January 8, 2014

Self-Reliant India Eyes New Terrains in Parachute Tech


India has become self-reliant in designing and manufacturing brake parachutes used in various fighter jets of the Indian Air Force, claimed scientists at the Agra-based Aerial Delivery Research and Development Establishment (ADRDE).
In addition, heavy drop parachutes for transport aircraft, recovery chutes for unmanned platforms and ejection seat chutes have also gone the desi way, thanks to the efforts of the ADRDE, a DRDO lab.
Speaking to Express, ADRDE Director Dr S C Sati said over 10 lakh parachutes were delivered to the IAF in the last 10 years by Indian industries via the transfer of technology route. “Today, brake parachutes used in Su-30 MKI, Jaguar, Tejas, Hawk, MiG 29 and MiG 27 are all made in India. We have recently designed a 30 sq m area cluster of five parachutes for heavy drop systems in P-16. Almost all the IAF assets are now using Indian parachutes, thereby reducing the important content. It has been a silent march towards total self-reliance,” Sati said.
Computational fluid dynamics analysis, parafoil analysis and wind-tunnel tests are done before the realisation of a chute. “It is a very critical, yet less-talked about feature of all fighter jets. The parachutes will have to also open outside the wake penetration area of an aircraft,” Sati said. Normally a parachute is released 1-1.5 seconds after the pilot gives the command. In Tejas, it is the spring-activated mechanism that comes to play, while in Su-30 MKI, it is a cartridge firing system that goes live, soon after the aircraft lands. The Tejas chute weighs around 5 kg and it is 15 kg for Sukhoi. “The landing speed of the aircraft matters and the chutes are designed accordingly. A Sukhoi lands at 320 km/hour, while Tejas lands around 270 km/hour. The type of parachutes vary according to the aircraft,” he said.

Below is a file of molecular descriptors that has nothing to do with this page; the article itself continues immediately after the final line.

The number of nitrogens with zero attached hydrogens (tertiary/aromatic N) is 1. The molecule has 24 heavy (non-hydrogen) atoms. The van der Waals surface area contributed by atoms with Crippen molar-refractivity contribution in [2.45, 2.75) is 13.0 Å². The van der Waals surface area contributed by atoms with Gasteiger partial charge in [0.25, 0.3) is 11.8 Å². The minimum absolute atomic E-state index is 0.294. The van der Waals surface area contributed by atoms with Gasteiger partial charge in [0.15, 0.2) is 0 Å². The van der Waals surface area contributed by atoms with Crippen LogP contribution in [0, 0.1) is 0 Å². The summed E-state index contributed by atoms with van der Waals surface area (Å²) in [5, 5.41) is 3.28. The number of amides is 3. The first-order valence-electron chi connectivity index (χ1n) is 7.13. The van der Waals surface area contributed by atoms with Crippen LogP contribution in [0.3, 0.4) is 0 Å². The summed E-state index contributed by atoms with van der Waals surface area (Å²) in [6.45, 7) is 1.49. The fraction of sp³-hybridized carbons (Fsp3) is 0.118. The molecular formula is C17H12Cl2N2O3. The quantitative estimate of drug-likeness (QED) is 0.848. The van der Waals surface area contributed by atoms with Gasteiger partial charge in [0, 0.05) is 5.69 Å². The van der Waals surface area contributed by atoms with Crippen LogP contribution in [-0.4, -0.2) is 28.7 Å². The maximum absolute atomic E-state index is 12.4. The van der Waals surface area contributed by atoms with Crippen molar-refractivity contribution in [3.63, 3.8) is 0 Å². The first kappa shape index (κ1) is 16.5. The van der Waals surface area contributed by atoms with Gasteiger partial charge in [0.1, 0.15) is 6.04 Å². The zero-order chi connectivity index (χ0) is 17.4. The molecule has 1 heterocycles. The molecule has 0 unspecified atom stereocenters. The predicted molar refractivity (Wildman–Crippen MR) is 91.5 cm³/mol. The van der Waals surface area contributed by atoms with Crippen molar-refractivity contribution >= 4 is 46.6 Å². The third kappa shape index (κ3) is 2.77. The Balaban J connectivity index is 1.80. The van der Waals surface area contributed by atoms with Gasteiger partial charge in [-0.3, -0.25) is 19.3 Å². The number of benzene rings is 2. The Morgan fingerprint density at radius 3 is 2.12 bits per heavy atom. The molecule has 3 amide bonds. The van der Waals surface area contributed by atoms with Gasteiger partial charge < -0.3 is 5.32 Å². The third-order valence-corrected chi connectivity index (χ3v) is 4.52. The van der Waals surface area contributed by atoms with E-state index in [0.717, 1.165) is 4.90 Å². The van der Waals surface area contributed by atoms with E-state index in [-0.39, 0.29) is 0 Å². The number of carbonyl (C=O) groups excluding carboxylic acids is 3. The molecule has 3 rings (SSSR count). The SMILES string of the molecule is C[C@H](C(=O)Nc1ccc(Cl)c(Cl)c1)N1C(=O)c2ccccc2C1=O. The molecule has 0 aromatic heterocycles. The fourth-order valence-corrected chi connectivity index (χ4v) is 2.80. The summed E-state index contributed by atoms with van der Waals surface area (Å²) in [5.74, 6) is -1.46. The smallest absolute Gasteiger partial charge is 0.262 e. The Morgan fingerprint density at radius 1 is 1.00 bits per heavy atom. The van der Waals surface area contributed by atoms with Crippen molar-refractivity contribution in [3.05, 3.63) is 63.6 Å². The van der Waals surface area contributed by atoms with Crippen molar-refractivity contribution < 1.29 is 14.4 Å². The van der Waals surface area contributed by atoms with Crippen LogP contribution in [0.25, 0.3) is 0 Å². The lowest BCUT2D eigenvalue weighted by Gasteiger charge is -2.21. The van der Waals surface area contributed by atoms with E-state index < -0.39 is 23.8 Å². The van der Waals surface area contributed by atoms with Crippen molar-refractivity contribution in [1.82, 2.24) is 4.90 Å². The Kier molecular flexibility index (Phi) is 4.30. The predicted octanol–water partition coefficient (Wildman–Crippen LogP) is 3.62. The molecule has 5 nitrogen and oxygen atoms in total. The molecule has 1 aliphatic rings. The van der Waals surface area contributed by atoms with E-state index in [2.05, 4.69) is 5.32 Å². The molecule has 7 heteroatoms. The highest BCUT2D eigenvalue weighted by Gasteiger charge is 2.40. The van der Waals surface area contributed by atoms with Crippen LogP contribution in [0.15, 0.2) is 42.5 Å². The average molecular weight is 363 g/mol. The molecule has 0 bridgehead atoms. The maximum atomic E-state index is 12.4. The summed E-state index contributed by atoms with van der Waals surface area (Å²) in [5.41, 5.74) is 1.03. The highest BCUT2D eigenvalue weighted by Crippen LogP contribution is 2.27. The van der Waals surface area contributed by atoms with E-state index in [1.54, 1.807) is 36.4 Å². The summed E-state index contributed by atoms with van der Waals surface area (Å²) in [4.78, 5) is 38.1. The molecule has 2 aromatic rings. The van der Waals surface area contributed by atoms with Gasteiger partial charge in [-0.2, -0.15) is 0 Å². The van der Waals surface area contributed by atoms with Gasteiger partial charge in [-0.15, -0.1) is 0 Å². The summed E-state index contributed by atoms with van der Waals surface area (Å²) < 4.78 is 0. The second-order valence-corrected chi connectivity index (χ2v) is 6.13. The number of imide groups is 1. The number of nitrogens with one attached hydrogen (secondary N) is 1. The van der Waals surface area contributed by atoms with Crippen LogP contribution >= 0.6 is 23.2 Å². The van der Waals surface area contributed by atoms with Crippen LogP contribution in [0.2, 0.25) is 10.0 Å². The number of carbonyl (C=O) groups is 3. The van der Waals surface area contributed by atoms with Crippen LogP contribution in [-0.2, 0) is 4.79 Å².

Ejection seat parachutes designed by the ADRDE are being used in Jaguars, Kirans, MiGs and Sea Harriers, while the recovery systems are part of unmanned missions undertaken by Lakshya and Nishant. Currently, the scientists are developing crew capsule recovery parachutes for the country’s space programmes. “The design validation process with appropriate ground test are progressing at the Terminal Ballistics Research Laboratory in Chandigarh. It is a new area for us as the crew module has to be stable while landing. We have to ensure that the initial shock should not be very heavy and the speed reduction should be slow and limited to the human capability. The idea is to stabilise the crew module,” Sati said.
For Navy, the ADRDE is developing chutes that drop torpedoes from IL-38, an operation that demands flawlessness. “The release mechanism dictates that the entry of a torpedo into water should be at an appropriate angle.

Indian Express

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